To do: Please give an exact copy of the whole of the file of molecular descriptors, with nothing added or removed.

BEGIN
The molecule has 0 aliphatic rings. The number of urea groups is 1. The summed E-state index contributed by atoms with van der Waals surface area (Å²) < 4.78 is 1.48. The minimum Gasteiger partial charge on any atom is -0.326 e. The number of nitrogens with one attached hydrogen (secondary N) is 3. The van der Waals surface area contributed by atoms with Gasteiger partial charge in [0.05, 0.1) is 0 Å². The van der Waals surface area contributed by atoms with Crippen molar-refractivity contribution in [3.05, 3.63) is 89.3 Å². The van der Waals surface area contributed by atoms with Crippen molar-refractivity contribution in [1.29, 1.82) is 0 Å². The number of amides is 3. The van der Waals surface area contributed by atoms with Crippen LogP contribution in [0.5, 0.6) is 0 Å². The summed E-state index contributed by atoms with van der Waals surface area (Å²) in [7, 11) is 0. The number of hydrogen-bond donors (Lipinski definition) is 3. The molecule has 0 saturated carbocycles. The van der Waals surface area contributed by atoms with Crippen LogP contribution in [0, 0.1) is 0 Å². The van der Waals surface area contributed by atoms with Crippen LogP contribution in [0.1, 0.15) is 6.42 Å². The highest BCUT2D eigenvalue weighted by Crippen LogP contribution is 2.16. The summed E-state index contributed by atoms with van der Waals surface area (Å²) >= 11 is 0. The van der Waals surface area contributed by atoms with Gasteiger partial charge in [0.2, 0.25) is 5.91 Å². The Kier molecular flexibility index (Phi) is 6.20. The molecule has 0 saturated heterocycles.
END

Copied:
The molecule has 0 aliphatic rings. The number of urea groups is 1. The summed E-state index contributed by atoms with van der Waals surface area (Å²) < 4.78 is 1.48. The minimum Gasteiger partial charge on any atom is -0.326 e. The number of nitrogens with one attached hydrogen (secondary N) is 3. The van der Waals surface area contributed by atoms with Gasteiger partial charge in [0.05, 0.1) is 0 Å². The van der Waals surface area contributed by atoms with Crippen molar-refractivity contribution in [3.05, 3.63) is 89.3 Å². The van der Waals surface area contributed by atoms with Crippen molar-refractivity contribution in [1.29, 1.82) is 0 Å². The number of amides is 3. The van der Waals surface area contributed by atoms with Crippen LogP contribution in [0.5, 0.6) is 0 Å². The summed E-state index contributed by atoms with van der Waals surface area (Å²) in [7, 11) is 0. The number of hydrogen-bond donors (Lipinski definition) is 3. The molecule has 0 saturated carbocycles. The van der Waals surface area contributed by atoms with Crippen LogP contribution in [0, 0.1) is 0 Å². The van der Waals surface area contributed by atoms with Crippen LogP contribution in [0.1, 0.15) is 6.42 Å². The highest BCUT2D eigenvalue weighted by Crippen LogP contribution is 2.16. The summed E-state index contributed by atoms with van der Waals surface area (Å²) >= 11 is 0. The van der Waals surface area contributed by atoms with Gasteiger partial charge in [0.2, 0.25) is 5.91 Å². The Kier molecular flexibility index (Phi) is 6.20. The molecule has 0 saturated heterocycles.